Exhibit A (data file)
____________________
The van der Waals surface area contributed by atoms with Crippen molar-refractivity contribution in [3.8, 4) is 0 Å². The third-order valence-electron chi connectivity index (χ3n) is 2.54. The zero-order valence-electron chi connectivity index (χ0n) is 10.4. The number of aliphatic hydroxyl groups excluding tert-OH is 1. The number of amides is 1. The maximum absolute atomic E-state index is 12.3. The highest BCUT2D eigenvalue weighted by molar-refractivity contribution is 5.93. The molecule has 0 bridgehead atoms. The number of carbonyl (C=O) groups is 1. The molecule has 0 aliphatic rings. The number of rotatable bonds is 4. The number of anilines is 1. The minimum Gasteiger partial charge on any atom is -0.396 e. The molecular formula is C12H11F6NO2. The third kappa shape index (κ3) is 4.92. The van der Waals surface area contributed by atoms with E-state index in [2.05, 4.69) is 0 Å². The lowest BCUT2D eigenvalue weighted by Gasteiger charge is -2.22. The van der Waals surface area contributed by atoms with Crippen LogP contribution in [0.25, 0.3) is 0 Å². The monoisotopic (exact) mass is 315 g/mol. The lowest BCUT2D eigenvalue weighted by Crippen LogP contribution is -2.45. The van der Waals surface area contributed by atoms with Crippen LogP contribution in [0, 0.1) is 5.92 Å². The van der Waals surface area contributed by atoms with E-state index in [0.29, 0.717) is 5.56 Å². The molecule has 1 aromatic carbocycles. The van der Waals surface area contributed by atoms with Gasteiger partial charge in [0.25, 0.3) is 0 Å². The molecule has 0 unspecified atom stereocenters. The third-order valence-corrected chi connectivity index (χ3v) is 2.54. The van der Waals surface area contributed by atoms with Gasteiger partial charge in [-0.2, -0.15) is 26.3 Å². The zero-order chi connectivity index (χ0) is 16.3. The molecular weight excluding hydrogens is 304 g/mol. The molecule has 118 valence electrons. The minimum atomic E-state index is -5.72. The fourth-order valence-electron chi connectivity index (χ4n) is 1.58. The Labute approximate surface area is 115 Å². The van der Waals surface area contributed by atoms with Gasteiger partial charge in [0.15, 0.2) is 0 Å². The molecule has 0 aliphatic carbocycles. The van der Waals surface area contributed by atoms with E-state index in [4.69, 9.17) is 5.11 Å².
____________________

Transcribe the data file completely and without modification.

The van der Waals surface area contributed by atoms with Crippen molar-refractivity contribution in [3.8, 4) is 0 Å². The third-order valence-electron chi connectivity index (χ3n) is 2.54. The zero-order valence-electron chi connectivity index (χ0n) is 10.4. The number of aliphatic hydroxyl groups excluding tert-OH is 1. The number of amides is 1. The maximum absolute atomic E-state index is 12.3. The highest BCUT2D eigenvalue weighted by molar-refractivity contribution is 5.93. The molecule has 0 bridgehead atoms. The number of carbonyl (C=O) groups is 1. The molecule has 0 aliphatic rings. The number of rotatable bonds is 4. The number of anilines is 1. The minimum Gasteiger partial charge on any atom is -0.396 e. The molecular formula is C12H11F6NO2. The third kappa shape index (κ3) is 4.92. The van der Waals surface area contributed by atoms with E-state index in [2.05, 4.69) is 0 Å². The lowest BCUT2D eigenvalue weighted by Gasteiger charge is -2.22. The van der Waals surface area contributed by atoms with Crippen LogP contribution in [0.25, 0.3) is 0 Å². The monoisotopic (exact) mass is 315 g/mol. The lowest BCUT2D eigenvalue weighted by Crippen LogP contribution is -2.45. The van der Waals surface area contributed by atoms with Crippen LogP contribution in [0, 0.1) is 5.92 Å². The van der Waals surface area contributed by atoms with E-state index in [0.29, 0.717) is 5.56 Å². The molecule has 1 aromatic carbocycles. The van der Waals surface area contributed by atoms with Gasteiger partial charge in [0.25, 0.3) is 0 Å². The molecule has 0 unspecified atom stereocenters. The third-order valence-corrected chi connectivity index (χ3v) is 2.54. The van der Waals surface area contributed by atoms with Gasteiger partial charge in [-0.2, -0.15) is 26.3 Å². The zero-order chi connectivity index (χ0) is 16.3. The molecular weight excluding hydrogens is 304 g/mol. The molecule has 118 valence electrons. The minimum atomic E-state index is -5.72. The fourth-order valence-electron chi connectivity index (χ4n) is 1.58. The Labute approximate surface area is 115 Å². The van der Waals surface area contributed by atoms with Gasteiger partial charge in [0.15, 0.2) is 0 Å². The molecule has 0 aliphatic carbocycles. The van der Waals surface area contributed by atoms with E-state index in [4.69, 9.17) is 5.11 Å².